Cuba is opening up its economy to private businesses and foreign investors, hoping for an end to the U.S. embargo, and attracting record numbers of international tourists. But the new open atmosphere is definitely not extending to cannabis.
In announcing a big increase in interceptions of illegal drugs this year, Cuba’s drug czar just took an open swipe at other Latin American countries that are embracing legalization, decriminalization or medical marijuana.
The Associated Press reported last month on the press conference in which Antonio Israel Ibarra, head of Cuba’s National Commission on Drugs, boasted that the amount of drugs seized by Cuban authorities so far this year has tripled over the same period in 2016, to 1.7 metric tons —including 1.5 tons of cannabis (far bulkier than cocaine, which made up most of the remainder).
More of his comments were provided by Spanish news agency EFE and eNews Channel Africa, which reported June 23 that Ibarra said: “Cuba is facing a very difficult situation at the moment with regards to drug trafficking. Firstly because in Latin America and the Caribbean, there is a group of countries trying to legalize, or that has legalized, the use of marijuana. We have not legalized it, nor will we.”
There are two obvious serious flaws in Ibarra’s logic.
First, a jump in interceptions does not necessarily mean a jump in trafficking—it could just reflect beefed-up enforcement.
Second, blaming cannabis legalization for stepped-up illegal trafficking (if real) makes no sense whatsoever. The legalization measure that has now passed in Jamaica, as well as the decriminalization and medical marijuana policies now in place in Mexico and Colombia, are daylighting what had been an illegal industry, providing an above-board domestic market for what had been a contraband export crop and undermining the cartels and smuggling networks that had long dominated it.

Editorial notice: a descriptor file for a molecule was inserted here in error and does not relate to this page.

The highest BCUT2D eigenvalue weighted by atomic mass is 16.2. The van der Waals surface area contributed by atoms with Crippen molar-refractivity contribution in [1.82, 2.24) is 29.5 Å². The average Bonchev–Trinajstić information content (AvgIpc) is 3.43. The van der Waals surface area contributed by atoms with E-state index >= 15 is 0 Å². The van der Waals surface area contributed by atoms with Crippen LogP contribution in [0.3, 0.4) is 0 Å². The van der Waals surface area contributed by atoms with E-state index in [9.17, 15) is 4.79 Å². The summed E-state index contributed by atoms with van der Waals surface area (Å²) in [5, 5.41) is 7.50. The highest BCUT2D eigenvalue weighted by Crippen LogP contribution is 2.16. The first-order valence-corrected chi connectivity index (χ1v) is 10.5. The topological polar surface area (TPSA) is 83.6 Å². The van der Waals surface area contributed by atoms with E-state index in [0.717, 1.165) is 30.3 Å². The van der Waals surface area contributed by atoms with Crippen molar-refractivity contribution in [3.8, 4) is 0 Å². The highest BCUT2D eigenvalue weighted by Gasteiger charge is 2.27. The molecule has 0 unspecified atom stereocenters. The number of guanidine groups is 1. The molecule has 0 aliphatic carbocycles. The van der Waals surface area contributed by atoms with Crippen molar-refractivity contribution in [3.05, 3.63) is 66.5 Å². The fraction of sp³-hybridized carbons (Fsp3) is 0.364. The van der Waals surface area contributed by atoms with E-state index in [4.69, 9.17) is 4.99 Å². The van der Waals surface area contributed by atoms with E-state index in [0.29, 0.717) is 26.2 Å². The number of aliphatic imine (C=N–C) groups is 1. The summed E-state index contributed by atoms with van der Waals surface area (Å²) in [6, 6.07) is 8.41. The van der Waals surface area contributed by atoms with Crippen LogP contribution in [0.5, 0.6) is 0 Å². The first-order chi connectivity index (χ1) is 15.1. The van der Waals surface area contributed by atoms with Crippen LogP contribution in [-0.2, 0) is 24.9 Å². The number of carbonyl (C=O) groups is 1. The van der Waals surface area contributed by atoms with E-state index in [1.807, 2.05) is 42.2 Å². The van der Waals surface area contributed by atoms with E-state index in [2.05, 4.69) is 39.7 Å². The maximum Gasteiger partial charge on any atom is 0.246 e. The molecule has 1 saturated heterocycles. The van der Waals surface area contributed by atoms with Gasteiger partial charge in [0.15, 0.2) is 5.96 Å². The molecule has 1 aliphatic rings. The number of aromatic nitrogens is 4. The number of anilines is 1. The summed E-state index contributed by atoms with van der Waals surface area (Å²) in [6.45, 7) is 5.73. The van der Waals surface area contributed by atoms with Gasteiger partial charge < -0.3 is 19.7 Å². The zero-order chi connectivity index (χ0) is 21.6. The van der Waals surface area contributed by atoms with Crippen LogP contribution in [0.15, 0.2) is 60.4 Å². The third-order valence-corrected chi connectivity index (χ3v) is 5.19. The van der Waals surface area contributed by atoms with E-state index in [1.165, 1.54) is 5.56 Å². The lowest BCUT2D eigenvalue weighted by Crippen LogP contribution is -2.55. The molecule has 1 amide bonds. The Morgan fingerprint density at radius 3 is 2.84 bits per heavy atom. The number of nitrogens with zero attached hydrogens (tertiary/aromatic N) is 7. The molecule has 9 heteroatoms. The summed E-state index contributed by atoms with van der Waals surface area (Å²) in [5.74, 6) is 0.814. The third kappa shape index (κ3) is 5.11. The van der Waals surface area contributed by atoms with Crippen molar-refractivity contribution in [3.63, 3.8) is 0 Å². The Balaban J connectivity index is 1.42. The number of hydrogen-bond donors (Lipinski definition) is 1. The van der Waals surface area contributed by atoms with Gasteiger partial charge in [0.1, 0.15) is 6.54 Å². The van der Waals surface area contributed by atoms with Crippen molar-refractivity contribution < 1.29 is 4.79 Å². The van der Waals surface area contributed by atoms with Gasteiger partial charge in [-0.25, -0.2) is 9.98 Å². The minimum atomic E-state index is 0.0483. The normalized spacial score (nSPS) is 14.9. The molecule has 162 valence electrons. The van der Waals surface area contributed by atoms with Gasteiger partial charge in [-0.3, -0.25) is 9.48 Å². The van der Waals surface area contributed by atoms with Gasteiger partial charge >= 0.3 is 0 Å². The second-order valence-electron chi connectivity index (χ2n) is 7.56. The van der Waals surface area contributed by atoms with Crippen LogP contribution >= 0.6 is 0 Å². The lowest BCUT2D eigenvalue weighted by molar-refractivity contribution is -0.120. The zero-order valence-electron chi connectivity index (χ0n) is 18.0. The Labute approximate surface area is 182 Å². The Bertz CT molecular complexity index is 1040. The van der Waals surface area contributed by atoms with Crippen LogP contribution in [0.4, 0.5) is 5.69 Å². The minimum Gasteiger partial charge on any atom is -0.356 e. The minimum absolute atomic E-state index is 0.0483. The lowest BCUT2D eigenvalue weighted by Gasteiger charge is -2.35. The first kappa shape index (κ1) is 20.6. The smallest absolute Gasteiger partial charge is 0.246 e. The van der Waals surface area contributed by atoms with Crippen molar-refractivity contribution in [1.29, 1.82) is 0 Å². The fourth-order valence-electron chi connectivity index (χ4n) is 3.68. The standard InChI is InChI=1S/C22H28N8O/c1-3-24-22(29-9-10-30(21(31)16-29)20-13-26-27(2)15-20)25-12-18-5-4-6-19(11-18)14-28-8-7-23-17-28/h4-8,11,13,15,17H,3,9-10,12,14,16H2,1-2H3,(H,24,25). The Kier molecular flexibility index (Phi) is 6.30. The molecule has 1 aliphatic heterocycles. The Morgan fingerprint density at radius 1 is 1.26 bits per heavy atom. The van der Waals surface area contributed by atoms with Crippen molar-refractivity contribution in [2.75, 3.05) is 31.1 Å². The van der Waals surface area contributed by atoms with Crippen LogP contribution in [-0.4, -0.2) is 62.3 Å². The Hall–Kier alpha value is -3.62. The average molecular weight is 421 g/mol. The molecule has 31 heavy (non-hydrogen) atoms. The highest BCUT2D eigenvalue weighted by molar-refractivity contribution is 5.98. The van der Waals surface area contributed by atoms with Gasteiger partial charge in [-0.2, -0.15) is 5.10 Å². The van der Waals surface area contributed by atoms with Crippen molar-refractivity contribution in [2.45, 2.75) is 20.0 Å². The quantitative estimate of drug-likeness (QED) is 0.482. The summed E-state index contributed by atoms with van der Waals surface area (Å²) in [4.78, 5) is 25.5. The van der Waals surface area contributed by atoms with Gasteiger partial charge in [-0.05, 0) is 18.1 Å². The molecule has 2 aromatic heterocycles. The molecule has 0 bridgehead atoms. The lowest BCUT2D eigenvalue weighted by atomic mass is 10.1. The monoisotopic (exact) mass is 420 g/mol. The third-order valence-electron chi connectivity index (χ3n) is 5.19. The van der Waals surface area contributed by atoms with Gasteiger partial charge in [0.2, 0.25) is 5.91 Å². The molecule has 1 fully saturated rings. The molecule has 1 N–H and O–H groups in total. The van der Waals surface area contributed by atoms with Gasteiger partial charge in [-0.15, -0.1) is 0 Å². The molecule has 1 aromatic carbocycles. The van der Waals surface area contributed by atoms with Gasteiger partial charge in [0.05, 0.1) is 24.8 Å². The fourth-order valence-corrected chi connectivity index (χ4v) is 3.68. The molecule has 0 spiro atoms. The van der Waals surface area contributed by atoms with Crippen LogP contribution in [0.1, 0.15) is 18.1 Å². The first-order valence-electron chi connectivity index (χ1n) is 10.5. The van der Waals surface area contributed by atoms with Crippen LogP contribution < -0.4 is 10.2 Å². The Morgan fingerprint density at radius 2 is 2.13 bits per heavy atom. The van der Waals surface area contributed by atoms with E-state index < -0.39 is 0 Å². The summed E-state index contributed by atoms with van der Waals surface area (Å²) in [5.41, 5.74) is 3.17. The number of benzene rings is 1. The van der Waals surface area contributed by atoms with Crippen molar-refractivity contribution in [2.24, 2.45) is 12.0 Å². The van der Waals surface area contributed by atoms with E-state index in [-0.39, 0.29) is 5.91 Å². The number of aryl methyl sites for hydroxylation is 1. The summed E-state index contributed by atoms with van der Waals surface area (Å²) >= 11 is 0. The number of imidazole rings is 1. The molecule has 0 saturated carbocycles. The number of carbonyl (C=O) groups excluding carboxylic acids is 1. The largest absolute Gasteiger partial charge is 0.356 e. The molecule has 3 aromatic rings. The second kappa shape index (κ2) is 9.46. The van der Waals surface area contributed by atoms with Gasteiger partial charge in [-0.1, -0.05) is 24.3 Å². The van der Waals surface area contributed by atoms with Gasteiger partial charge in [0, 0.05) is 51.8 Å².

This intolerant position ironically provides a point of unity for Cuba’s communist rulers and their new nemesis Donald Trump.
After Trump announced he was rolling back Obama’s loosening of travel restrictions to Cuba, ostensibly due to concerns about human rights in the island nation, Havana shot back with a statement charging the United States with human rights abuses of its own, especially noting the ongoing pattern of police killings across the country.
Yet, as AP, EFE and eNCA all noted, the U.S. and Cuba continue to cooperate on drug enforcement.
High-level meetings between their leaders on drug interception, established under Obama last year, have been suspended since Trump took over, but “day-to-day cooperation” between the two countries’ respective military and police forces goes on.
Drug czar Ibarra even went so far as to call on Trump to maintain this collaboration in enforcement, despite the chilling relations.
“We hope that he doesn’t renounce the effective cooperation efforts that Cuba can offer, just because of his new policy, because this is in the best interests of both nations,” Ibarra told reporters, according to Havana Times.
And Cuban cooperation with international enforcement efforts more generally is unabated. Cuba Debate website reported in May that a high-level representative from Havana’s Justice Ministry traveled to Argentina to participate in the European Union’s annual conference on EU-Latin American cooperation against drugs (COPOLAD).
The zealous early years of the Cuban Revolution after Fidel Castro took power in 1959 saw a sweeping crackdown on potentially dissident culture, with Afro-Cuban music discriminated against, the Beatles banned, and—most significantly—gays persecuted and even interned in labor camps.
The regime has now loosened up on all these things considerably—Afro-Cuban music is actively promoted, there is even a John Lennon statue in Havana and the island is increasingly gay-friendly. All hopeful signs.
But it looks like cannabis remains a red line for the regime—along with free speech and democracy.